Since 1970, the jail population in rural counties has expanded sevenfold – twice as fast as urban counties – but few philanthropic dollars go toward rural leaders tackling criminal justice reform. Last month, NCRP hosted “Mass Incarceration: The Rural Perspective” to discuss this urgent issue. Our panelists made powerful arguments for the deep potential that awaits if grantmakers confront their misconceptions and invest in the diverse leadership already hard at work in rural America.
NCRP Senior Director of Research and Policy Niki Jagpal moderated the discussion, which featured:
Our first panelist was Lenny Foster, who advocates for the rights of more than 2000 Native American inmates in 96 state and federal prisons, many in rural areas. He shared how Native Americans, disproportionately represented in U.S. jails and prisons, face constant discrimination once incarcerated. Prison officials routinely deny Native prisoners access to traditional cultural rites, which is in violation of First Amendment freedom of worship protections and active international treaties. Lenny and his allies at the Native American Rights Fund employ litigation, legislation and negotiation strategies to protect prisoners’ dignity and sovereignty. Lenny has seen both great success and setbacks in his decades of advocacy; stronger support from funders would help ensure that progress continues.
Next, Nick Szuberla, an award-winning producer and organizer, made the important point that those most affected by the prison system should be the ones in charge of changing it. Nick’s projects have ranged from radio shows connecting prisoners to the outside world to national campaigns on sentencing reform. He noted that low-income rural communities and urban communities of color are often pitted against each other because both lack political power. Sourcing prisoners from far-away cities has become an economic development strategy in many rural areas – but most rural people want a different future. Through storytelling campaigns and in-person gatherings, Nick sees opportunities for urban and rural communities to confront mass incarceration together. Such partnerships are deeply strategic because they are bipartisan, rooted in real people’s experiences and capable of creating a political block that outlasts precarious coalitions of D.C. power-players alone.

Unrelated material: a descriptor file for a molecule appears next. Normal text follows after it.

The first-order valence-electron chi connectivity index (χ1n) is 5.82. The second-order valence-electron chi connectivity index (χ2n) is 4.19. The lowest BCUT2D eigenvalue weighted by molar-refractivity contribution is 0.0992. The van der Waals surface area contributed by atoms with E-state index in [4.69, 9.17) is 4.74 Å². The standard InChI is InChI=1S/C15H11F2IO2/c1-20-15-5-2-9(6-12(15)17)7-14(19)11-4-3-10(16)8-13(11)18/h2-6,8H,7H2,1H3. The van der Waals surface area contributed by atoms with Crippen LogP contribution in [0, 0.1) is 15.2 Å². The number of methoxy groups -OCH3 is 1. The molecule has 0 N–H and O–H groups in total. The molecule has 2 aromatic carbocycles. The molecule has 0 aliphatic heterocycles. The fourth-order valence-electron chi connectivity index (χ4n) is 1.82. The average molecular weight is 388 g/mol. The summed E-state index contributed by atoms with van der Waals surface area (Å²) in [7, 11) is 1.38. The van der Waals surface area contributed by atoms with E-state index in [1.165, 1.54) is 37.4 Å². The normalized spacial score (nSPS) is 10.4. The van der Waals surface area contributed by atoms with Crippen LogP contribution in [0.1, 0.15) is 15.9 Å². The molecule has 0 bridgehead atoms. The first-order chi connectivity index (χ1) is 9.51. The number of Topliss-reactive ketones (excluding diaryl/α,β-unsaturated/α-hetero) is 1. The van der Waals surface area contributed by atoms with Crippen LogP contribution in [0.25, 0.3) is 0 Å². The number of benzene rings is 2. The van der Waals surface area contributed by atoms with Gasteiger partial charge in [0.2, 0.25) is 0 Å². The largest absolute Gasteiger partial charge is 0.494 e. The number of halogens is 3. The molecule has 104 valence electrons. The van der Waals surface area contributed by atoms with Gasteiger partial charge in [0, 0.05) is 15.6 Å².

Rev. Kenneth Glasgow stressed the need for funders to better understand the rural South. A longtime advocate on felon voting rights, humane treatment of inmates and anti-police brutality, Kenneth directly confronted the popular myth that political conservatism makes it so “nothing can get done in the South.” He pointed out that, thanks to grassroots coalitions of rural Southern communities, over a dozen criminal justice reform laws have been passed in the South in recent years, and hundreds of thousands of formerly incarcerated people can now vote. This progress happened despite enormous opposition because of deep commitment by local advocates and immensely strong relationships that have been built over time. Sadly, these achievements rarely get covered by major news outlets or set the agenda at major funder conferences, and there’s still much work left to be done.
Our final speaker, asha bandele, echoed Rev. Glasgow’s call for funders and large nonprofits to ensure that resources flow toward grassroots leaders. As the manager for special grants at the Drug Policy Alliance, asha passes on dollars from DPA’s general operating funds directly to advocates like Rev. Glasgow and partners with them as they embark on their campaigns. She chastised funders for expecting people in oppressive situations to conform to their standards, rather than actually doing the hard work of making themselves uncomfortable and creating accessible spaces for the overburdened people. Too often, funders let language and protocols get in the way of funding rural advocates, instead of taking the time to meet people where they are.
In their discussion together, the four panelists agreed that there’s immense opportunity in the rural United States to change the conversation on mass incarceration. To get there, however, requires a cultural shift in the standard way of doing philanthropic business: funders should educate themselves about the culture of rural places and the ongoing work they’re unaware of, and build partnerships for the long term. In other words, good intentions alone aren’t enough.
Thanks again to all our panelists, and for those who listened in! If you missed it, catch the webinar recording, and the accompanying slides. Make sure to check out our Criminal Justice issue of Responsive Philanthropy, too, which lists case studies and resources for people working to change our justice system. And finally, let us know in the comments: What foundation action do you think it will take to bring about rural justice?
Ben Barge is a field associate at the National Committee for Responsive Philanthropy (NCRP). Follow @NCRP on Twitter.
CC image by Lee Honeycutt.